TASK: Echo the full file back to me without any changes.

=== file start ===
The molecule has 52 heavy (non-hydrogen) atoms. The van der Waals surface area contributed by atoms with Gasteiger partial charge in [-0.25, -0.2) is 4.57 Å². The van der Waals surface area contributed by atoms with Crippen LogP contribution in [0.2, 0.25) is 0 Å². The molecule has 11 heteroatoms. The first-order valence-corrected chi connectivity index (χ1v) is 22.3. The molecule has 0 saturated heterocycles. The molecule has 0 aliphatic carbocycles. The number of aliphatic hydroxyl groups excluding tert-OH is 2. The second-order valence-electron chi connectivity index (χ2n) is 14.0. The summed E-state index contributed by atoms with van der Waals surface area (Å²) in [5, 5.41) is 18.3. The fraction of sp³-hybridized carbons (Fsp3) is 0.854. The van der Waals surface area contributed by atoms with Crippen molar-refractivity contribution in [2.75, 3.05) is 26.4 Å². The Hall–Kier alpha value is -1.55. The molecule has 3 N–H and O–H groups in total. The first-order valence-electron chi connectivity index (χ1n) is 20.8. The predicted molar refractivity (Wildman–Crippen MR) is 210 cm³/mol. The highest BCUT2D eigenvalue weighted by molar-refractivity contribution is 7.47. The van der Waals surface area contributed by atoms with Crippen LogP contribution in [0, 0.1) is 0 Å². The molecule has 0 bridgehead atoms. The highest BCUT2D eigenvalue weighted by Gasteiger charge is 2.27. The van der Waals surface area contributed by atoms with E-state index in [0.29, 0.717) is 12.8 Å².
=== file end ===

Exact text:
The molecule has 52 heavy (non-hydrogen) atoms. The van der Waals surface area contributed by atoms with Gasteiger partial charge in [-0.25, -0.2) is 4.57 Å². The van der Waals surface area contributed by atoms with Crippen LogP contribution in [0.2, 0.25) is 0 Å². The molecule has 11 heteroatoms. The first-order valence-corrected chi connectivity index (χ1v) is 22.3. The molecule has 0 saturated heterocycles. The molecule has 0 aliphatic carbocycles. The number of aliphatic hydroxyl groups excluding tert-OH is 2. The second-order valence-electron chi connectivity index (χ2n) is 14.0. The summed E-state index contributed by atoms with van der Waals surface area (Å²) in [5, 5.41) is 18.3. The fraction of sp³-hybridized carbons (Fsp3) is 0.854. The van der Waals surface area contributed by atoms with Crippen molar-refractivity contribution in [2.75, 3.05) is 26.4 Å². The Hall–Kier alpha value is -1.55. The molecule has 3 N–H and O–H groups in total. The first-order valence-electron chi connectivity index (χ1n) is 20.8. The predicted molar refractivity (Wildman–Crippen MR) is 210 cm³/mol. The highest BCUT2D eigenvalue weighted by molar-refractivity contribution is 7.47. The van der Waals surface area contributed by atoms with Crippen LogP contribution in [0, 0.1) is 0 Å². The molecule has 0 bridgehead atoms. The highest BCUT2D eigenvalue weighted by Gasteiger charge is 2.27. The van der Waals surface area contributed by atoms with E-state index in [0.29, 0.717) is 12.8 Å².